Machu Picchu artifacts held by Yale belongs to Peru, says US Senator

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Andina

Connecticut Senator Chris Dodd, who visited Latin America last week, said it was time for Yale University to return a collection of Peruvian antiquities taken from the Incan site of Machu Picchu nearly a century ago.

“The Machu Picchu artifacts do not belong to any government, to any institution, or to any university. They belong to the people of Peru. I plan to work with both parties to resolve this dispute quickly, amicably, and return the artifacts to their rightful owners,” he said in a statement.

Senator Dodd said he had worked with both parts to seek a solution to this disagreement over the artifacts and he will help Peru in its fight against Yale University.

“Yale is a remarkable institution whose countless contributions to our society extend far beyond academia alone. And for years, I have worked with Yale and Peru to seek a solution to this disagreement over the artifacts discovered at Machu Picchu, and housed at the Peabody Museum in New Haven," he added.

Peru filed a lawsuit against Yale over the artifacts in 2008, and its tourism leaders say they may launch a media campaign to raise awareness about the dispute.

Dodd is the Chairman of the Senate Banking Committee, a senior member of the Senate Foreign Relations Committee, and the chairman of its subcommittee on Latin America.

Jose Koechlin, head of Peru’s Hotel Society (SHP) and of the eco-tourism company Inkaterra, said Peru’s National Chamber of Tourism may use social media to pressure Yale to return the objects.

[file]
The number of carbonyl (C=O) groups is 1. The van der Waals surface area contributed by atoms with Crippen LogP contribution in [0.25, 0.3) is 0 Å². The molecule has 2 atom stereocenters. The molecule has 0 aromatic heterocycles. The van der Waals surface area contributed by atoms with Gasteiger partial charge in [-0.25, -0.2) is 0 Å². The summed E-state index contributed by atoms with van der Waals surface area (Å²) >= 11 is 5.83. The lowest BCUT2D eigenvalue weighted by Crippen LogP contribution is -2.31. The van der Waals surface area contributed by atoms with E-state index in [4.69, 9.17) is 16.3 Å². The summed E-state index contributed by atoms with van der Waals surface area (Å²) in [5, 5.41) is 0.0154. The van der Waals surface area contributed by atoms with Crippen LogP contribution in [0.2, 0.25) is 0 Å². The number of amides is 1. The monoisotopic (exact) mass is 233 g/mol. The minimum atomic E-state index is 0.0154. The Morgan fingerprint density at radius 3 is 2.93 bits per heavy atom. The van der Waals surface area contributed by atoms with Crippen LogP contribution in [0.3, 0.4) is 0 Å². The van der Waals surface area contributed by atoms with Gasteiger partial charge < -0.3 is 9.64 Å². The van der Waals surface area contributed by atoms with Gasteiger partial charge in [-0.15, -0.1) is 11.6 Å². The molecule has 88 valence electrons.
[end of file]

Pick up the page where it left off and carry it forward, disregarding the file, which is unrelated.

"Today we can go through Facebook or Twitter or the web or a PR campaign, but we have not decided to do that yet. We still think Yale will reconsider their position and do what’s moral to do. Do what they teach," he was quoted as saying by Your Public Media, a Connecticut daily.

Koechlin said many Peruvians don’t understand why Yale wouldn’t return the ancient objects which include ceramics, jewelry and human bones.

"It doesn’t make sense that Yale would stand by something that is so clearly wrong in the true American values, the true democratic values, the true human values. Whats right is right. Whats wrong is wrong. And this is wrong," he said.

But Yale stated the antiquities were excavated legally, brought to Connecticut with the permission of the Peruvian government, and under the laws of the day, the university is not obliged to return them.

Yale has filed a motion to dismiss the case. July 2011 marks the centennial of the re-discovery of Machu Picchu by explorer Hiram Bingham.

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